Heterozygous inactivation of the Nf1 gene in myeloid cells enhances neointima formation via a rosuvastatin-sensitive cellular pathway
Mutations in the NF1 tumor suppressor gene cause Neurofibromatosis type 1 (NF1). Neurofibromin, the protein product of NF1, functions as a negative regulator of Ras activity. Some NF1 patients develop cardiovascular disease, which represents an underrecognized disease complication and contributes to excess morbidity and mortality. Specifically, NF1 patients develop arterial occlusion resulting in tissue ischemia and sudden death. Murine studies demonstrate that heterozygous inactivation of Nf1 (Nf1+/–) in bone marrow cells enhances neointima formation following arterial injury. Macrophages infiltrate Nf1+/– neointimas, and NF1 patients have increased circulating inflammatory monocytes in their peripheral blood. Therefore, we tested the hypothesis that heterozygous inactivation of Nf1 in myeloid cells is sufficient for neointima formation. Specific ablation of a single copy of the Nf1 gene in myeloid cells alone mobilizes a discrete pro-inflammatory murine monocyte population via a cell autonomous and gene-dosage dependent mechanism. Furthermore, lineage-restricted heterozygous inactivation of Nf1 in myeloid cells is sufficient to reproduce the enhanced neointima formation observed in Nf1+/– mice when compared with wild-type controls, and homozygous inactivation of Nf1 in myeloid cells amplified the degree of arterial stenosis after arterial injury. Treatment of Nf1+/– mice with rosuvastatin, a stain with anti-inflammatory properties, significantly reduced neointima formation when compared with control. These studies identify neurofibromin-deficient myeloid cells as critical cellular effectors of Nf1+/– neointima formation and propose a potential therapeutic for NF1 cardiovascular disease.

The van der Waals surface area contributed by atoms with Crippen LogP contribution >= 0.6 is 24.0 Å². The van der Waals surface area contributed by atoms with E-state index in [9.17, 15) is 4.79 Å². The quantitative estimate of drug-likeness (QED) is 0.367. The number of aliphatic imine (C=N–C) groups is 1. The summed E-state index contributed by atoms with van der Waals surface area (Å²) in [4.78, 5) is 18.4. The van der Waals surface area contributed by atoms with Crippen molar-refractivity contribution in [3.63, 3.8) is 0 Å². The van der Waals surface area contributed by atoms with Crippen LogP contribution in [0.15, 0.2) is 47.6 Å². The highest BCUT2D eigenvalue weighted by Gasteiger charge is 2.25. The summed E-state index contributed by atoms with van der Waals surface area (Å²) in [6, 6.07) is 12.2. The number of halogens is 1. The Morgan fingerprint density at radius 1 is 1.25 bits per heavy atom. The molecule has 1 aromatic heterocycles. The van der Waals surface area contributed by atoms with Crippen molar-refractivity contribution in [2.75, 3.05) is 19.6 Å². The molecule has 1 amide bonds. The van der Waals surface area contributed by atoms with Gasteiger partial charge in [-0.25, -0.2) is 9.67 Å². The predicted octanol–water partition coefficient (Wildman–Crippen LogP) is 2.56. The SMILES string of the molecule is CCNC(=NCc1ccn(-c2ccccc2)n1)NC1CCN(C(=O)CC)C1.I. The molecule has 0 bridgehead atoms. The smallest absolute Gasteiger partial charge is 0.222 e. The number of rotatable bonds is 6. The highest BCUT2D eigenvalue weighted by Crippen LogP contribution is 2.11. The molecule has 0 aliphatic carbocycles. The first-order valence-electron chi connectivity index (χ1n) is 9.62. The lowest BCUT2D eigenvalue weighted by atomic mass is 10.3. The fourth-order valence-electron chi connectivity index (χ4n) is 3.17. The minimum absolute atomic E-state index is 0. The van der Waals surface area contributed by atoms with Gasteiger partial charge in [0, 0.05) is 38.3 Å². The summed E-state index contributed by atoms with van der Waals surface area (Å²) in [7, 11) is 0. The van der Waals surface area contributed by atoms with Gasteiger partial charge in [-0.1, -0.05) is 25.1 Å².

Brian K. Stansfield; Waylan K. Bessler; Raghuveer Mali; Julie A. Mund; Brandon Downing; Fang Li; Kara N. Sarchet; Matthew R. DiStasi; Simon J. Conway; Reuben Kapur; David A. Ingram, Jr
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